The researchers speculate that the athletes' immune systems have been boosted and refined by the daily physical demands and damage of exercise so that they can respond so effectively to the vaccine.
While these results were remarkable, they did not address the acute effects of exercise and the question of whether a single high-intensity exercise could positively or negatively affect the body's responses to a vaccine. For the second of the new studies, published in Medicine & Science in Sports & Exercise in July, the scientists reverted to the same data, but focused only on the athletes' immune responses.
They compared the number of immune cells and antibodies in the athletes who got the flu shot within two hours of their last training session with those of the athletes who were shot one day after their last training session. If intense training weakens immune responses, the first group of athletes is expected to show fewer new immune cells than those who got their shot after a long break.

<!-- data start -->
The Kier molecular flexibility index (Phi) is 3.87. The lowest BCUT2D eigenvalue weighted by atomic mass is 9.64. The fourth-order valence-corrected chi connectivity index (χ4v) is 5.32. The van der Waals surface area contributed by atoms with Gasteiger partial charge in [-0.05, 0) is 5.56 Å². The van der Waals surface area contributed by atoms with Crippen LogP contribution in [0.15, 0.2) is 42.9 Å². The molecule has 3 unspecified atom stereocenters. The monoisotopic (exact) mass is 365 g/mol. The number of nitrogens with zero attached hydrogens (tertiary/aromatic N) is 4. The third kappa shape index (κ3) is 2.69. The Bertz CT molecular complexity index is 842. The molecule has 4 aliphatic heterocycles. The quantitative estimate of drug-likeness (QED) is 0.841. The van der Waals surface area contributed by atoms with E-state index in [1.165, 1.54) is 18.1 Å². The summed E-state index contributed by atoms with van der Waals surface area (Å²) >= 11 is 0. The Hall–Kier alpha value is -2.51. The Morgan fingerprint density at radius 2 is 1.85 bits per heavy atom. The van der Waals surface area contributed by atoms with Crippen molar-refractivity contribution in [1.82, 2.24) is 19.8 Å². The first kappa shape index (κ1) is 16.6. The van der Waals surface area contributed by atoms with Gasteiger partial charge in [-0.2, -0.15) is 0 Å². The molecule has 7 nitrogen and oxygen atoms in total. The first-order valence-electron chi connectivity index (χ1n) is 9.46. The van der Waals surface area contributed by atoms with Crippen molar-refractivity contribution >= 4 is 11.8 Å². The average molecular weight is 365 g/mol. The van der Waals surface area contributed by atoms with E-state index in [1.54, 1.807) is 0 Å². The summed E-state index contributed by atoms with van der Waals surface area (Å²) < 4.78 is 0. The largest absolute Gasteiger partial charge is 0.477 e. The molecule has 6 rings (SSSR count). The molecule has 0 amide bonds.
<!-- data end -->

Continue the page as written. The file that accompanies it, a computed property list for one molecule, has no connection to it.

However, the researchers found no differences. Regardless of whether the athletes were vaccinated almost immediately after training or a day later, their immune responses were the same. Previous strenuous exercise had not decreased or increased the response.
Together, the two studies tell us that good form can increase our protection from vaccination, no matter how hard or when we exercise before the shot, says Dr. Sester.
Of course, these studies have focused on elite competitive athletes, who most of us are not. Dr. However, Sester believes that even more casual amateur athletes are likely to respond better to flu vaccines than sedentary people. Likewise, she and her colleagues expect that high fitness should improve the immune response to other vaccines, including possibly a Covid-19 shot.
"The basic principles of the vaccine response are probably the same," she says. However, future studies need to confirm this possibility when a vaccine becomes available.